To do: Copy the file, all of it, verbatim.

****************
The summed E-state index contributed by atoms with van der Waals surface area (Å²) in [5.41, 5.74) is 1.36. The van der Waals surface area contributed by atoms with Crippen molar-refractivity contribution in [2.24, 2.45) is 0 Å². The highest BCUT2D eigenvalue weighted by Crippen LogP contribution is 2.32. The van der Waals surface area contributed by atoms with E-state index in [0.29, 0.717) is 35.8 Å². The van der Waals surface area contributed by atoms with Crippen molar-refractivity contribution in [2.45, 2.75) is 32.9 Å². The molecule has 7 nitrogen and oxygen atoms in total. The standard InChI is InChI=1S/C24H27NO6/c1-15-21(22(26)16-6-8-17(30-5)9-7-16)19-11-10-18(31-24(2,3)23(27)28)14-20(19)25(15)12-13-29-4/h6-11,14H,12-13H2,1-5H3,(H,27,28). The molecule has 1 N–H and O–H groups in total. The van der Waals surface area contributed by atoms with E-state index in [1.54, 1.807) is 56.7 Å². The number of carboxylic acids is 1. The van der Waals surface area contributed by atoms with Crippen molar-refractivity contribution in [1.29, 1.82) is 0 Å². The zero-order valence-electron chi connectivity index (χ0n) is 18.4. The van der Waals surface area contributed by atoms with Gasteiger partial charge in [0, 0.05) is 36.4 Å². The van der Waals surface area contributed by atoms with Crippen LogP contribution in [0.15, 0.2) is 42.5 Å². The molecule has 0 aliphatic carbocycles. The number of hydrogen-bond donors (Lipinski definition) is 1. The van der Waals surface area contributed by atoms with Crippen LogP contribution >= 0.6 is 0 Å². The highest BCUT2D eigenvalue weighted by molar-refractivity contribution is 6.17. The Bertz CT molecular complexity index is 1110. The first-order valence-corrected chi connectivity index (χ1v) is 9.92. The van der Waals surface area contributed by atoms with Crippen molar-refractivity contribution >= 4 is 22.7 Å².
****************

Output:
The summed E-state index contributed by atoms with van der Waals surface area (Å²) in [5.41, 5.74) is 1.36. The van der Waals surface area contributed by atoms with Crippen molar-refractivity contribution in [2.24, 2.45) is 0 Å². The highest BCUT2D eigenvalue weighted by Crippen LogP contribution is 2.32. The van der Waals surface area contributed by atoms with E-state index in [0.29, 0.717) is 35.8 Å². The van der Waals surface area contributed by atoms with Crippen molar-refractivity contribution in [2.45, 2.75) is 32.9 Å². The molecule has 7 nitrogen and oxygen atoms in total. The standard InChI is InChI=1S/C24H27NO6/c1-15-21(22(26)16-6-8-17(30-5)9-7-16)19-11-10-18(31-24(2,3)23(27)28)14-20(19)25(15)12-13-29-4/h6-11,14H,12-13H2,1-5H3,(H,27,28). The molecule has 1 N–H and O–H groups in total. The van der Waals surface area contributed by atoms with E-state index in [1.54, 1.807) is 56.7 Å². The number of carboxylic acids is 1. The van der Waals surface area contributed by atoms with Crippen molar-refractivity contribution in [1.29, 1.82) is 0 Å². The zero-order valence-electron chi connectivity index (χ0n) is 18.4. The van der Waals surface area contributed by atoms with Gasteiger partial charge in [0, 0.05) is 36.4 Å². The van der Waals surface area contributed by atoms with Crippen LogP contribution in [0.15, 0.2) is 42.5 Å². The molecule has 0 aliphatic carbocycles. The number of hydrogen-bond donors (Lipinski definition) is 1. The van der Waals surface area contributed by atoms with Crippen LogP contribution >= 0.6 is 0 Å². The highest BCUT2D eigenvalue weighted by molar-refractivity contribution is 6.17. The Bertz CT molecular complexity index is 1110. The first-order valence-corrected chi connectivity index (χ1v) is 9.92. The van der Waals surface area contributed by atoms with Crippen molar-refractivity contribution >= 4 is 22.7 Å².